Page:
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Mediaeval Monsters, by Damien Kempf and Maria L. Gilbert

Reviewed by John Rimmer

The various monsters and mysterious creatures described in this book need not detain cryptozoologists using Brian Parson’s excellent guide to monster hunting that was recently reviewed in Magonia, as these mystery animals exist only in the pages of medieval manuscripts, mostly from the British Library.

But in mediaeval times monsters also lurked in the far places of the earth. Writers like Pliny the Elder described the creatures which dwelt just beyond the edge of the map. Quite literally in the case of the British Library’s Psalter World Map, where the edge of Africa is lined with a slide-show of the imagined inhabitants of the end of the world: headless men with faces on their chests, people with four eyes, one-legged men, and a race known as the Panotti with ears so large they used them as blankets on cold nights!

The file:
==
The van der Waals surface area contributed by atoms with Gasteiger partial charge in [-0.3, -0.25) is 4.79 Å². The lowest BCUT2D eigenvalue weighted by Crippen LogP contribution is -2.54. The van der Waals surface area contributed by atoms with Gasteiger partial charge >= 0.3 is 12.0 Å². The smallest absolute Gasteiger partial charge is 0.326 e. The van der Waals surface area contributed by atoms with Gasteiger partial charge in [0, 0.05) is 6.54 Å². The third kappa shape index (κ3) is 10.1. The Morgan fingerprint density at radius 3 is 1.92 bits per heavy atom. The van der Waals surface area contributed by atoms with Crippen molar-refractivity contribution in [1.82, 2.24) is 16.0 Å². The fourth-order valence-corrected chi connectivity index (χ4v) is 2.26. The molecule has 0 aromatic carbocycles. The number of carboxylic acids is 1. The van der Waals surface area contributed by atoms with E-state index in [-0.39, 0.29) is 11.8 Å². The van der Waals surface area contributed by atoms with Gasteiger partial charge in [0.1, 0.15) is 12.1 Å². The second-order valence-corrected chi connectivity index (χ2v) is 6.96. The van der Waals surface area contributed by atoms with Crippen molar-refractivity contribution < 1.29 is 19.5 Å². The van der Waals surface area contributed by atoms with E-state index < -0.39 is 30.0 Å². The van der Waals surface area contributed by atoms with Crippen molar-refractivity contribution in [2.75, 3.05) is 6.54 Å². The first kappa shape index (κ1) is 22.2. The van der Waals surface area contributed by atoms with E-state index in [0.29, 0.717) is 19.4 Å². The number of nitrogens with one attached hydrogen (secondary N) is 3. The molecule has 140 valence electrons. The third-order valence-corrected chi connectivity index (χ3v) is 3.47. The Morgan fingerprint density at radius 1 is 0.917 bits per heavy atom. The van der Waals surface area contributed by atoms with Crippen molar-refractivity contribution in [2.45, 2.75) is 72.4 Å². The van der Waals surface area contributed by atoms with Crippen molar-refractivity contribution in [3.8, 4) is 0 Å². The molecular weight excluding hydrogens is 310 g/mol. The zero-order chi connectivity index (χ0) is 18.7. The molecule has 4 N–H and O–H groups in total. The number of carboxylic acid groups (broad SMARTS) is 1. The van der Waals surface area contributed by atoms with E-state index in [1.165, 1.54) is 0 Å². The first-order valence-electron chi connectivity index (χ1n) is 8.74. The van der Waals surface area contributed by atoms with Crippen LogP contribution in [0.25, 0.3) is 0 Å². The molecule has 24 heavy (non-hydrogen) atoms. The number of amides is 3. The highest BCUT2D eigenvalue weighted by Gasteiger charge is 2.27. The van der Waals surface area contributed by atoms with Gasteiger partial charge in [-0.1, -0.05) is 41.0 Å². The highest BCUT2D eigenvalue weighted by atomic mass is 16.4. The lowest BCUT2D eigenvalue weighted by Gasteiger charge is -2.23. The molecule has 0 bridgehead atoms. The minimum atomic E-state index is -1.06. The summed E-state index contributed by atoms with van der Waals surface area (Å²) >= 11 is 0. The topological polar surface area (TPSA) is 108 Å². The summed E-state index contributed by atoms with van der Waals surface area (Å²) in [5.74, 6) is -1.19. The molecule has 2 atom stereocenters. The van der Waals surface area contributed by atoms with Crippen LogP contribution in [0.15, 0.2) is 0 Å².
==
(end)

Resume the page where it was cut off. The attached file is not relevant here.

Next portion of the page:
Although totally fictitious, The Travels of Sir John Mandeville was one of the most popular books of the fourteenth century, and Columbus even took a copy of it on his voyages. Mandeville describes ‘pygmies’ who had no mouth or tongue, just a hole through which they sucked in food through a pipe.

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